How To Install Fifth Wheel Hitches?
You can pay around $100 to $200 for a professional to mount a fifth wheel hitch on the bed of your truck. But why on earth would you do that if you can do it for free? That’s right! No costs other than sweat and time. Before you install a fifth wheel hitch, take note of this inventory:
Components, Tools & Resources
Tools of the trade:
Now that we pretty much made a checklist of the hardware stuff you will need, let’s move on to the installation process. Some people would prefer to apply all these steps one rail assembly at a time or complete the whole thing at once.
Mounting the Fifth Wheel Hitch
Step 1: Preparation
Like many auto-repair tasks, you may need to elevate your pick-up truck for easier observation and movement during the fifth wheel hitches installation. It’s safer to do it in a garage shop with quality lifts but if you prefer to just jack it up independently, never do this task on a soft surface like a garden soil or asphalt. Being crushed by a 6,000 lbs vehicle is never part of the plan. Preparation also includes removing the inner fender wells and the rear tires.
Step 2: Measurement
Every fifth wheel hitches installation is guided by a detailed instruction manual which, in principle, prescribes the placement of the trailer’s pin box frontward from the truck’s wheel axle. With your tape measure and colored marker, you can adjust and determine the positioning of the first of the two rails (either the front or the rear). The position of the second rail is easier to determine once the perpendicular legs of fifth wheel hitch are latched onto them. Don’t forget to mark the exact points on the truck bed that’s visible through the rail’s holes.
Step 3: Checking Obstacles
The main reason for the thorough and painstaking preparation before you install a fifth wheel hitch is for you to get a clearer view of the truck’s rear underbelly. Before punching holes through the bed, you need to make sure that the vital obstacles (e.g. fuel lines, electrical wires, or exhausts) are out of the way.
Step 3: Drilling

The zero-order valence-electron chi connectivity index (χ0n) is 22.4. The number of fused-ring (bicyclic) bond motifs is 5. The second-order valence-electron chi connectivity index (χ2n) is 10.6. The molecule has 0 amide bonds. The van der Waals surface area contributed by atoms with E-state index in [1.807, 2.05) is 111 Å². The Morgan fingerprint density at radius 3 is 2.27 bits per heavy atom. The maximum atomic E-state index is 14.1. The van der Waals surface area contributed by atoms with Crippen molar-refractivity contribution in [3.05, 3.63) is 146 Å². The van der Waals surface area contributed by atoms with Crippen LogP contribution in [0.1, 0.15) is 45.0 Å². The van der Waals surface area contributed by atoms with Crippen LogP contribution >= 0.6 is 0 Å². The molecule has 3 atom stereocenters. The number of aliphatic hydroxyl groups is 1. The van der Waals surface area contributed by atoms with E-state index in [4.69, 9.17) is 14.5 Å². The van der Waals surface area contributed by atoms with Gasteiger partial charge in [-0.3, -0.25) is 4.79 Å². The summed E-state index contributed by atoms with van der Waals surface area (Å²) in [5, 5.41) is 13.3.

Remember the points you have marked through the prescribed rail holes? That’s exactly where you will drive the first drill bits. Using your spring-loaded center punch, you can create a precise dent on the surface of the truck bed in order to make the drilling easier.
As soon as the first holes are done, you can now start adjusting the position of the initial steel brackets that adjoin it with the outer side of the vehicle frame. The disk magnet can help secure the position of the bracket precisely where its upper hole matches the punctured truck bed.
Granted, not all fifth wheel brackets are compatible with the vehicle frames. If the precise placement of the frame bracket has no outlet, you may need an extra drill bit to punch through its thicker surface.
Step 4: Bolt & Lock
After drilling the specific number of holes, it is time to attach the rails and the brackets. Steel drill spacers help level the gaps and prevent the beds from collapsing when you put bolts through the hole. Next, fasten each bolt with a flat and nut washer and tighten it with the wrench and ratchet.
You can use a fish wire bolt leader in case the angle for adjoining the washers with the other side of the bolt proves too difficult. As soon as the rails and brackets are secured to the truck bed and steel frames, you can use the torque wrench to finally lock the nuts and bolts tight. Take note of these precise locking pressure scales:
- 5/8 inch bolt = 85 ft lbs
- 1/2 inch bolt = 100 ft lbs